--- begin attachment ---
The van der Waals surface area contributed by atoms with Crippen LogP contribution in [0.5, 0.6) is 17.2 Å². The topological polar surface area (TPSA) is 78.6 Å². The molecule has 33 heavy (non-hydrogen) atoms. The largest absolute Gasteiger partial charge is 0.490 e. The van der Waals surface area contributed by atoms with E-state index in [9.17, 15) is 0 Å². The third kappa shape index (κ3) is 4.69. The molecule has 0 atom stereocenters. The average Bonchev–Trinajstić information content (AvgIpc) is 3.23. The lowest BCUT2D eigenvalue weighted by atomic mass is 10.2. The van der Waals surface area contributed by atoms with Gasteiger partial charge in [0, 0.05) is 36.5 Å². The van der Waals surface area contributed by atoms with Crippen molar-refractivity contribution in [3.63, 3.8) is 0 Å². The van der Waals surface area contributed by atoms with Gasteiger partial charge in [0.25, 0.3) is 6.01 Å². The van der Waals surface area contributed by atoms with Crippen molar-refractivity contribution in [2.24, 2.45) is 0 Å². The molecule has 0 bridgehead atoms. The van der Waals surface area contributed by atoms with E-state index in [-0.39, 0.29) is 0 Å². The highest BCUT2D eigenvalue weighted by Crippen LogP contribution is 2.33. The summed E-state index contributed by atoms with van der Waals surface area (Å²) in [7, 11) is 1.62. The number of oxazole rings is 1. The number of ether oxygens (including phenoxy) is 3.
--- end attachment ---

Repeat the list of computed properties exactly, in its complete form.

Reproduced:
The van der Waals surface area contributed by atoms with Crippen LogP contribution in [0.5, 0.6) is 17.2 Å². The topological polar surface area (TPSA) is 78.6 Å². The molecule has 33 heavy (non-hydrogen) atoms. The largest absolute Gasteiger partial charge is 0.490 e. The van der Waals surface area contributed by atoms with E-state index in [9.17, 15) is 0 Å². The third kappa shape index (κ3) is 4.69. The molecule has 0 atom stereocenters. The average Bonchev–Trinajstić information content (AvgIpc) is 3.23. The lowest BCUT2D eigenvalue weighted by atomic mass is 10.2. The van der Waals surface area contributed by atoms with Gasteiger partial charge in [0, 0.05) is 36.5 Å². The van der Waals surface area contributed by atoms with Crippen molar-refractivity contribution in [3.63, 3.8) is 0 Å². The van der Waals surface area contributed by atoms with Gasteiger partial charge in [0.25, 0.3) is 6.01 Å². The van der Waals surface area contributed by atoms with Crippen molar-refractivity contribution in [2.24, 2.45) is 0 Å². The molecule has 0 bridgehead atoms. The van der Waals surface area contributed by atoms with E-state index in [-0.39, 0.29) is 0 Å². The highest BCUT2D eigenvalue weighted by Crippen LogP contribution is 2.33. The summed E-state index contributed by atoms with van der Waals surface area (Å²) in [7, 11) is 1.62. The number of oxazole rings is 1. The number of ether oxygens (including phenoxy) is 3.